Domaine les Aphillanthes Cotes du Rhone Cuvee Le Cros

2009 Domaine la Garrigue Cotes du Rhone Cuvee Romaine

   This starts off with a big nose of char, vanilla, grape jelly and something hotly chemical like paint that doesn’t get in the way, but is there. The palate shows plush plum and cherry fruit with a zap of acidity.

 

2009 Domaine les Aphillanthes Cotes du Rhone Vieilles Vignes

   The nose makes me smile. Bright, big fruity plum and strawberry. Great nose. Bright on the palate, and heavier than you’d expect from the nose. It’s closer to kirsch liquer with hints of Grand Marnier.

 

2009 Domaine les Aphillanthes Cotes du Rhone Cuvee Le Cros

   The nose here doesn’t catch my attention like the VV did, but this is more complex and rich on the palate. Blueberry fruit leading into a round wine with great grippy tannins and mocha. So good! A little boozy.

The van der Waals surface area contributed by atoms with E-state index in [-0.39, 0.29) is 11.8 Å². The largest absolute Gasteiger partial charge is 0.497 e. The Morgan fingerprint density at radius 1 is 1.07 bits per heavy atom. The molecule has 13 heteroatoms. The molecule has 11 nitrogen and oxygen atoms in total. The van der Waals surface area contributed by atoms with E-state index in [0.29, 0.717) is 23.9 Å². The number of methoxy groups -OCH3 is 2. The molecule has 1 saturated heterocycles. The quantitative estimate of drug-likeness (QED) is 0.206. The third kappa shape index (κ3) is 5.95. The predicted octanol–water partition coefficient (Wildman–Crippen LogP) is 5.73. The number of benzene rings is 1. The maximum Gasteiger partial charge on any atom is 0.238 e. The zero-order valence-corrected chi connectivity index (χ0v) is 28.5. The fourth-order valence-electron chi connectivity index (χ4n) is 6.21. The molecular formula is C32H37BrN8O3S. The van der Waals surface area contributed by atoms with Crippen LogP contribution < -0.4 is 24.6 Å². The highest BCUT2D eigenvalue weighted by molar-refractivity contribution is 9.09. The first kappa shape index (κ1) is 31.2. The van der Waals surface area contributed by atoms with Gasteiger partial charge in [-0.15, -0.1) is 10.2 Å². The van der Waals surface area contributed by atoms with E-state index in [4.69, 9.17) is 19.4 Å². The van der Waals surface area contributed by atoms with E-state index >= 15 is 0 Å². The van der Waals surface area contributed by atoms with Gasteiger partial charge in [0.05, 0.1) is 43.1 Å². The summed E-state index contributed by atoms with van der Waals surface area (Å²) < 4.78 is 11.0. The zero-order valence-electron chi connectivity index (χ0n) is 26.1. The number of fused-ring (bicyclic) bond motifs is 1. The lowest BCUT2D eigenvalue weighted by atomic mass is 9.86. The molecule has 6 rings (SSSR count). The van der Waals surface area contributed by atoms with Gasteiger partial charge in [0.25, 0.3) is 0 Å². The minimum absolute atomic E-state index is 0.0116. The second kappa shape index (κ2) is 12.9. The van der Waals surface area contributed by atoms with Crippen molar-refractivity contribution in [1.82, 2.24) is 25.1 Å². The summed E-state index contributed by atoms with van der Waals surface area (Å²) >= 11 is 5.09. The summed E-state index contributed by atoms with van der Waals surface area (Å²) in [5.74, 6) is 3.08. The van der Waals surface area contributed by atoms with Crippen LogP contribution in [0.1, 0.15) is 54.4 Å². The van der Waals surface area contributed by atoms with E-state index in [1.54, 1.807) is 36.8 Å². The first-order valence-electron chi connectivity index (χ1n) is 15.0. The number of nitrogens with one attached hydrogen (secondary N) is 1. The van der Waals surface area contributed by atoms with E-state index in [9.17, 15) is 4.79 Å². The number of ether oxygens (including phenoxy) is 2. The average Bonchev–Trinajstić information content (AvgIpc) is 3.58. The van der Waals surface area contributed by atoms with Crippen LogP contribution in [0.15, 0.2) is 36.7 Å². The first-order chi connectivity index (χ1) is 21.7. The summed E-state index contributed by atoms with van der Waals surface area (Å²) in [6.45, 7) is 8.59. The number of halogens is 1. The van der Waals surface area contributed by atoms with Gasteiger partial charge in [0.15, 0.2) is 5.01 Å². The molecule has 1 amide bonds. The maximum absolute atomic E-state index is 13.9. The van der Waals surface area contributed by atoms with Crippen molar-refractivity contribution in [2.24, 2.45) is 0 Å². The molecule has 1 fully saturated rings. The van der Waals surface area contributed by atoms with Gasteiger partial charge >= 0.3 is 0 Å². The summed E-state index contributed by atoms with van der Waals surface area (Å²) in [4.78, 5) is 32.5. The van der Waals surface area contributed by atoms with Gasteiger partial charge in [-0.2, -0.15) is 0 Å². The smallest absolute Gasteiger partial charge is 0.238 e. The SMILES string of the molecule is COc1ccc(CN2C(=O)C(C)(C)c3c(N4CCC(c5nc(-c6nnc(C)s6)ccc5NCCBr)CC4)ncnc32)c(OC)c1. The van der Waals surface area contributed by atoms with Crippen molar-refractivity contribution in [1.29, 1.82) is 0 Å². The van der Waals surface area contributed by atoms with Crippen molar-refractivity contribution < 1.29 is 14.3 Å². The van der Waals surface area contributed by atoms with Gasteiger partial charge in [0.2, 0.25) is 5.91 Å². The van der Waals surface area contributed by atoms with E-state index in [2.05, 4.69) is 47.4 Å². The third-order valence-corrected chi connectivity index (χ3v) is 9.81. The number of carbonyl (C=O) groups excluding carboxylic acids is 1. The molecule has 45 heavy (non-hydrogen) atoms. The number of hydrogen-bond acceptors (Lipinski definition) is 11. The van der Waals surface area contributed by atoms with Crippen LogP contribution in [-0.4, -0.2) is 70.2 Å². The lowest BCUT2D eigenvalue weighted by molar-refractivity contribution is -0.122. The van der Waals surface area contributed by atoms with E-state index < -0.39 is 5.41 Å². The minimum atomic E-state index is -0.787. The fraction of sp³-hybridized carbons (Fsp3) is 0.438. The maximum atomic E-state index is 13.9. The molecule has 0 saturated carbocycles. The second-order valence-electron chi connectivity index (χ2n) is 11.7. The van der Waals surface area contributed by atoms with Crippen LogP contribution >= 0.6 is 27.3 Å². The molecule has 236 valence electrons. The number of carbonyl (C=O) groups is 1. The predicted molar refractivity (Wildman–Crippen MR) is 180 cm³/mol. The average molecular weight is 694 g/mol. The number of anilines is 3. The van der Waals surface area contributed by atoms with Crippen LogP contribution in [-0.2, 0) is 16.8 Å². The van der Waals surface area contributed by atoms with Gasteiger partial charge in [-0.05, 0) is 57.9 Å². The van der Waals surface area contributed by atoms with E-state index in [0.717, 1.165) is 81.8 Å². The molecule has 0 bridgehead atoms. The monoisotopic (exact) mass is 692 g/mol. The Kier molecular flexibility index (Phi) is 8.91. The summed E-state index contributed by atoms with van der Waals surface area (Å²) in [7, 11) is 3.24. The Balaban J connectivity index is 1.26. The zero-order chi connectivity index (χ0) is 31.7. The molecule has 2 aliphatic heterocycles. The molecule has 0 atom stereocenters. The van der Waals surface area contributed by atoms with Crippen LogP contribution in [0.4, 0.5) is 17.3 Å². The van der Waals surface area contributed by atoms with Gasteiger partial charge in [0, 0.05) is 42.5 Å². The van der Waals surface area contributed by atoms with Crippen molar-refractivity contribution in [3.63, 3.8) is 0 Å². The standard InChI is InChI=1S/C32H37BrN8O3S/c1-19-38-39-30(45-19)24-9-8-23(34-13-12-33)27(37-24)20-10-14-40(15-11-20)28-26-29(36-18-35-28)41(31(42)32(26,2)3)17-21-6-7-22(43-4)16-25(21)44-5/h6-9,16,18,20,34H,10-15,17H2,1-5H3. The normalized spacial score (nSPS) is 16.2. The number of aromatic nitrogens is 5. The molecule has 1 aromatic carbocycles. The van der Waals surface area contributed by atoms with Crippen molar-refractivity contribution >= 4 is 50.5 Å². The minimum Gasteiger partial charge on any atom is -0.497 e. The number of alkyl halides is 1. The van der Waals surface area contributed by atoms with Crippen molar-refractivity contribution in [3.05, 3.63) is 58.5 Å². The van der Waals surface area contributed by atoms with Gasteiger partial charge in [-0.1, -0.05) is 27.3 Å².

2009 Coudoulet de Beaucastel Cotes du Rhone

   Strange hotly alcoholic, with waxy lipstick notes and film processing chemicals (what? I worked at a 1-hour photo for a while). The chemical taste is absent on the palate, which is all smooth round fruit, almost syrupy, with very low tannins. Wine Spectator says “plump,” so we should go with that.

 

2009 Domaine de Cristia Chaeauneuf du Pape

   Lighter, with a thoughtful nose with spice and cedar. Thick, heavy fruit on the palate, with syrupy berry fruit and tannins that swell towards a long finish. This is good.

 

2007 Chateau La Nerthe Chateauneuf du Pape

   Black pepper, light green pepper, and baking spices, over raspberry fruit. This 2007 is balanced and graceful, especially compared to the young 09′s. Serious, with flowers, meat, cedar, and fruit that isn’t yet fading. Two years ago, when most 07′s were seeing release, they were primal and fruity. This delayed release has allowed for a much more thoughtful, balanced wine.

Reds of the Rhone